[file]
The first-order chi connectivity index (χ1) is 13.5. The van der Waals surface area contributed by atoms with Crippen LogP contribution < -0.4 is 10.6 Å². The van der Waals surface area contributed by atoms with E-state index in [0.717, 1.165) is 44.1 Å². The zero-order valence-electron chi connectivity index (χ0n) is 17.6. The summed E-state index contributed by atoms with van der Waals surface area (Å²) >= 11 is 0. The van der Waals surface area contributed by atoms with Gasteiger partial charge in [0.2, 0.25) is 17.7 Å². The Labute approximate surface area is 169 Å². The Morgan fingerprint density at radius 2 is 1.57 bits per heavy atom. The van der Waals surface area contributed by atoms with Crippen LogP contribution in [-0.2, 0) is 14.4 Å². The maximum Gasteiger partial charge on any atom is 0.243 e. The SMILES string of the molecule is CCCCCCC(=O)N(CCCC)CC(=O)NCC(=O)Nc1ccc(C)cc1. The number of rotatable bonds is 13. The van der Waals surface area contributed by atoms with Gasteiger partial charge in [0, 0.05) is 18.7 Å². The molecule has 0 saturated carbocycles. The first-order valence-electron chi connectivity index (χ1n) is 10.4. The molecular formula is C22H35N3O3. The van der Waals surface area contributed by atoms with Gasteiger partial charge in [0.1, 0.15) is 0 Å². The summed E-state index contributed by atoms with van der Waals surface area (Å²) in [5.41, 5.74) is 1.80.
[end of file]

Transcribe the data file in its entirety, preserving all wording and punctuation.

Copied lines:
The first-order chi connectivity index (χ1) is 13.5. The van der Waals surface area contributed by atoms with Crippen LogP contribution < -0.4 is 10.6 Å². The van der Waals surface area contributed by atoms with E-state index in [0.717, 1.165) is 44.1 Å². The zero-order valence-electron chi connectivity index (χ0n) is 17.6. The summed E-state index contributed by atoms with van der Waals surface area (Å²) >= 11 is 0. The van der Waals surface area contributed by atoms with Gasteiger partial charge in [0.2, 0.25) is 17.7 Å². The Labute approximate surface area is 169 Å². The Morgan fingerprint density at radius 2 is 1.57 bits per heavy atom. The van der Waals surface area contributed by atoms with Crippen LogP contribution in [-0.2, 0) is 14.4 Å². The maximum Gasteiger partial charge on any atom is 0.243 e. The SMILES string of the molecule is CCCCCCC(=O)N(CCCC)CC(=O)NCC(=O)Nc1ccc(C)cc1. The number of rotatable bonds is 13. The van der Waals surface area contributed by atoms with Gasteiger partial charge in [0, 0.05) is 18.7 Å². The molecule has 0 saturated carbocycles. The first-order valence-electron chi connectivity index (χ1n) is 10.4. The molecular formula is C22H35N3O3. The van der Waals surface area contributed by atoms with Gasteiger partial charge in [0.1, 0.15) is 0 Å². The summed E-state index contributed by atoms with van der Waals surface area (Å²) in [5.41, 5.74) is 1.80.